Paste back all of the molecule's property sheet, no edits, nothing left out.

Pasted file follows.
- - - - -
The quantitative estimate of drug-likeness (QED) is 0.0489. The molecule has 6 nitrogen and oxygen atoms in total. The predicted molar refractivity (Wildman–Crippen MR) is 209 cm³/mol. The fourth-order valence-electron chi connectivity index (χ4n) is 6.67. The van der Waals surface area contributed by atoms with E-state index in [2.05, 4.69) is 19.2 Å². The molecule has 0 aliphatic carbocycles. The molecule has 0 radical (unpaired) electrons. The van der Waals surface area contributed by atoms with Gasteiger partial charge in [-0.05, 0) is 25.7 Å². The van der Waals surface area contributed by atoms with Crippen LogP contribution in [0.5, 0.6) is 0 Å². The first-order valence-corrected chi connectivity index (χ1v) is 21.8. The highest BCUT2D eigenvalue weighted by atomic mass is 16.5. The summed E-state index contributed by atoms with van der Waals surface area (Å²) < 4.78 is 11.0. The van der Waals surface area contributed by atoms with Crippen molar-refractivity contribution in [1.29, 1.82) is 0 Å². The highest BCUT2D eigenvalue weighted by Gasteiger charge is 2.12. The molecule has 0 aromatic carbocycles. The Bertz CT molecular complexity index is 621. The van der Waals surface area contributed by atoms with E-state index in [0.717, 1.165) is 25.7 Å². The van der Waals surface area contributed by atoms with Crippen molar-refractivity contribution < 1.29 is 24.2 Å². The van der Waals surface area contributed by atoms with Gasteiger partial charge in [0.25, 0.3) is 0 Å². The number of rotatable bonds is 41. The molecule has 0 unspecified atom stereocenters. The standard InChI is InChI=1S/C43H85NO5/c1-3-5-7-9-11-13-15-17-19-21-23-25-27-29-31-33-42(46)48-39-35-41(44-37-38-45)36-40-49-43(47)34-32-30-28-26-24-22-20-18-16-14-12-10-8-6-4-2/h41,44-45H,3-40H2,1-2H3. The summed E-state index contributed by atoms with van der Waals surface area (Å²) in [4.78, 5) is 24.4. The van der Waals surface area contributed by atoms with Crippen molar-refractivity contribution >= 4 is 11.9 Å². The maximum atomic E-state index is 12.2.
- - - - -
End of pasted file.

The quantitative estimate of drug-likeness (QED) is 0.0489. The molecule has 6 nitrogen and oxygen atoms in total. The predicted molar refractivity (Wildman–Crippen MR) is 209 cm³/mol. The fourth-order valence-electron chi connectivity index (χ4n) is 6.67. The van der Waals surface area contributed by atoms with E-state index in [2.05, 4.69) is 19.2 Å². The molecule has 0 aliphatic carbocycles. The molecule has 0 radical (unpaired) electrons. The van der Waals surface area contributed by atoms with Gasteiger partial charge in [-0.05, 0) is 25.7 Å². The van der Waals surface area contributed by atoms with Crippen LogP contribution in [0.5, 0.6) is 0 Å². The first-order valence-corrected chi connectivity index (χ1v) is 21.8. The highest BCUT2D eigenvalue weighted by atomic mass is 16.5. The summed E-state index contributed by atoms with van der Waals surface area (Å²) < 4.78 is 11.0. The van der Waals surface area contributed by atoms with Crippen molar-refractivity contribution in [1.29, 1.82) is 0 Å². The highest BCUT2D eigenvalue weighted by Gasteiger charge is 2.12. The molecule has 0 aromatic carbocycles. The Bertz CT molecular complexity index is 621. The van der Waals surface area contributed by atoms with E-state index in [0.717, 1.165) is 25.7 Å². The van der Waals surface area contributed by atoms with Crippen molar-refractivity contribution < 1.29 is 24.2 Å². The van der Waals surface area contributed by atoms with Gasteiger partial charge in [0.25, 0.3) is 0 Å². The number of rotatable bonds is 41. The molecule has 0 unspecified atom stereocenters. The standard InChI is InChI=1S/C43H85NO5/c1-3-5-7-9-11-13-15-17-19-21-23-25-27-29-31-33-42(46)48-39-35-41(44-37-38-45)36-40-49-43(47)34-32-30-28-26-24-22-20-18-16-14-12-10-8-6-4-2/h41,44-45H,3-40H2,1-2H3. The summed E-state index contributed by atoms with van der Waals surface area (Å²) in [4.78, 5) is 24.4. The van der Waals surface area contributed by atoms with Crippen molar-refractivity contribution >= 4 is 11.9 Å². The maximum atomic E-state index is 12.2.